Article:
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American Literature 72.1 (2000) 59-86
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Work, Manhood, and Poetry
Longfellow’s invention of himself as a poet was one with his assumption of a leading place in the social order, an accession that must have seemed very natural to him. The decisive years for this self-invention are roughly those of the mid- to late 1830s, when Longfellow left a professorship at Bowdoin College in the village of Brunswick, Maine, to go to Cambridge, where he followed the eminent George Ticknor as the Smith Professor of Modern Languages at Harvard. Since his youth in maritime Portland, Longfellow had been ambitious to make a name for himself in letters; his biographer Lawrance Thompson shows how assiduously the young Longfellow worked as a Bowdoin professor to master his discipline and, through an impressive variety of academic projects, to escape what he called in a letter “this land of Barbarians—this miserable Down East.”1 In exchanging Brunswick for Cambridge, Longfellow was finally moving out and up. His father, a Harvard graduate and Bowdoin trustee who in Yankee fashion was both suspicious and cautiously supportive of Henry’s literary career, continued to set goals for his thirty-year-old son even as he expressed his congratulations:
I rejoice, my dear son, that you are at length established in so very eligible a situation. With your literary tastes and habits, I can hardly conceive of a more pleasant location, and I most sincerely hope and pray it may remain permanent, and that no unfortunate circumstances may occur to mar your enjoyment or diminish your usefulness. I think your ambition must be satisfied, and your only object now will be to fill with eminence and distinction the office in which [End Page 59] you are placed, and to become distinguished among the literary men of the age.2
Over the next several years, as he lectured on Dante and Goethe to classes made up of the sons of New England’s elite, as he befriended up-and-coming young men such as Cornelius Felton and Charles Sumner, and as he made a place for himself in Cambridge and Boston society, Longfellow began writing poetry for the first time in years, perhaps in part to meet the challenge his father had set him. His poems from this period seem motivated by a new sense of public obligation, a determination to be useful and instructive as a poet, and a desire to improve and uplift his readers. In moving to Cambridge and taking up his duties at Harvard, Longfellow entered a sphere that gave added impetus and scope to the incipient paternalism of his poetry.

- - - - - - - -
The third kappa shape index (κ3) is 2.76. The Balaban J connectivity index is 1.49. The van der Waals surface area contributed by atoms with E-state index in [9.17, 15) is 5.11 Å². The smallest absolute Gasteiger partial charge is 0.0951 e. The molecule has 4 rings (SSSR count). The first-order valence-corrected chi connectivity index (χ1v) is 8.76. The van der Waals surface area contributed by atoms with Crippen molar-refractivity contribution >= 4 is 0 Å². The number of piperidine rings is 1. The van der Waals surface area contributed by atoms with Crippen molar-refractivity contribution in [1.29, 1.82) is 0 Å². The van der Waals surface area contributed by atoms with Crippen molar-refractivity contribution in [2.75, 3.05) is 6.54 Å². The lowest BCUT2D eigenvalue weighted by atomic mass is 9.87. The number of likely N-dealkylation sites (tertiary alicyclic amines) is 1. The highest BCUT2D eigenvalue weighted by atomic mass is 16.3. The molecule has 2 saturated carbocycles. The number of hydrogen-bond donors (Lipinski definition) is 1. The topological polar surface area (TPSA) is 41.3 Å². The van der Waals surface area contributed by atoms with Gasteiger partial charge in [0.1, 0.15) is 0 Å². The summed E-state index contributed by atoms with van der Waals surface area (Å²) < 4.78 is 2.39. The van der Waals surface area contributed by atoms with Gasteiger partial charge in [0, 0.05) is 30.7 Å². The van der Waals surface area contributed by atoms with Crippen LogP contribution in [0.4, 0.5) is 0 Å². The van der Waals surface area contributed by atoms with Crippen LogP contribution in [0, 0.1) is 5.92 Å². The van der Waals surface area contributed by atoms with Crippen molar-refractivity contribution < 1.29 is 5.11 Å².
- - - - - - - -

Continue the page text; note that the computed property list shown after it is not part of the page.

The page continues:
The tier of New England society to which Longfellow belonged was made up of prominent families whose men became distinguished in law, religion, medicine, and education, and who felt deeply their civic responsibilities.3 Stephen Longfellow, the poet’s father, was a leading Portland lawyer, a representative to the Massachusetts legislature (Maine did not become independent until 1820), and for one term a member of Congress; late in life he served as President of the Maine Historical Society. His father had been a Portland judge and also a delegate to the Massachusetts state legislature, and his grandfather had been a schoolmaster. The poet’s maternal grandfather was General Peleg Wadsworth, a Revolutionary war hero who had also been elected to the Massachusetts legislature and to Congress.4 With such a family history of honorable service Longfellow seems fated, in retrospect at least, to channel his literary ambitions into socially acceptable forms; when called upon late in life to account for a certain lack of romantic passion in his poetry, he reportedly replied, “[E]ven had I the inclination, one could scarcely expect me to lie awake at night writing things that would set a bad example to a class of thirty young men whom I had to teach in the morning.”5 Whether true or not, the anecdote captures a truth about Longfellow. James Russell Lowell, Longfellow’s successor in the Smith Professorship, similarly translated the moral imperative of gentry...